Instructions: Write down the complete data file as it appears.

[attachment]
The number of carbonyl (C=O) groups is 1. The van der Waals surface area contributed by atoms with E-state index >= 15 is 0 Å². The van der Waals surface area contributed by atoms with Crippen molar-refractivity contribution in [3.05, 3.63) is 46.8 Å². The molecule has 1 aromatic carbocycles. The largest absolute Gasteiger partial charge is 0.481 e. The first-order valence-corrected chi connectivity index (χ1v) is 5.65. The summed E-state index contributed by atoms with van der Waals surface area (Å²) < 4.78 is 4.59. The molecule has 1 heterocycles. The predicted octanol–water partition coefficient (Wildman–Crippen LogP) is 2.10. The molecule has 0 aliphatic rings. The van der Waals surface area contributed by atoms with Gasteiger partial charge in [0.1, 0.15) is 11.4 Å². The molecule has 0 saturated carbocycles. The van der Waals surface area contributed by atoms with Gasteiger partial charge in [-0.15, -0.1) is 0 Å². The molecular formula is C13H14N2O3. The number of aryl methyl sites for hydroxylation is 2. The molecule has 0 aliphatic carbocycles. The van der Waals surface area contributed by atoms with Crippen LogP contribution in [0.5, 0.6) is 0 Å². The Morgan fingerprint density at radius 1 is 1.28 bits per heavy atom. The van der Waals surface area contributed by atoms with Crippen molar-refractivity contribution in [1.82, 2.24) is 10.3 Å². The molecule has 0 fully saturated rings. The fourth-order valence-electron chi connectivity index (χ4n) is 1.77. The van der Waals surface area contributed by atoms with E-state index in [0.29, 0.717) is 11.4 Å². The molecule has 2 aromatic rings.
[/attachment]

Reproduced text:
The number of carbonyl (C=O) groups is 1. The van der Waals surface area contributed by atoms with E-state index >= 15 is 0 Å². The van der Waals surface area contributed by atoms with Crippen molar-refractivity contribution in [3.05, 3.63) is 46.8 Å². The molecule has 1 aromatic carbocycles. The largest absolute Gasteiger partial charge is 0.481 e. The first-order valence-corrected chi connectivity index (χ1v) is 5.65. The summed E-state index contributed by atoms with van der Waals surface area (Å²) < 4.78 is 4.59. The molecule has 1 heterocycles. The predicted octanol–water partition coefficient (Wildman–Crippen LogP) is 2.10. The molecule has 0 aliphatic rings. The van der Waals surface area contributed by atoms with Gasteiger partial charge in [0.1, 0.15) is 11.4 Å². The molecule has 0 saturated carbocycles. The van der Waals surface area contributed by atoms with Gasteiger partial charge in [-0.15, -0.1) is 0 Å². The molecular formula is C13H14N2O3. The number of aryl methyl sites for hydroxylation is 2. The molecule has 0 aliphatic carbocycles. The van der Waals surface area contributed by atoms with Crippen LogP contribution in [0.5, 0.6) is 0 Å². The Morgan fingerprint density at radius 1 is 1.28 bits per heavy atom. The van der Waals surface area contributed by atoms with Crippen molar-refractivity contribution in [1.82, 2.24) is 10.3 Å². The molecule has 0 fully saturated rings. The fourth-order valence-electron chi connectivity index (χ4n) is 1.77. The van der Waals surface area contributed by atoms with E-state index in [0.29, 0.717) is 11.4 Å². The molecule has 2 aromatic rings.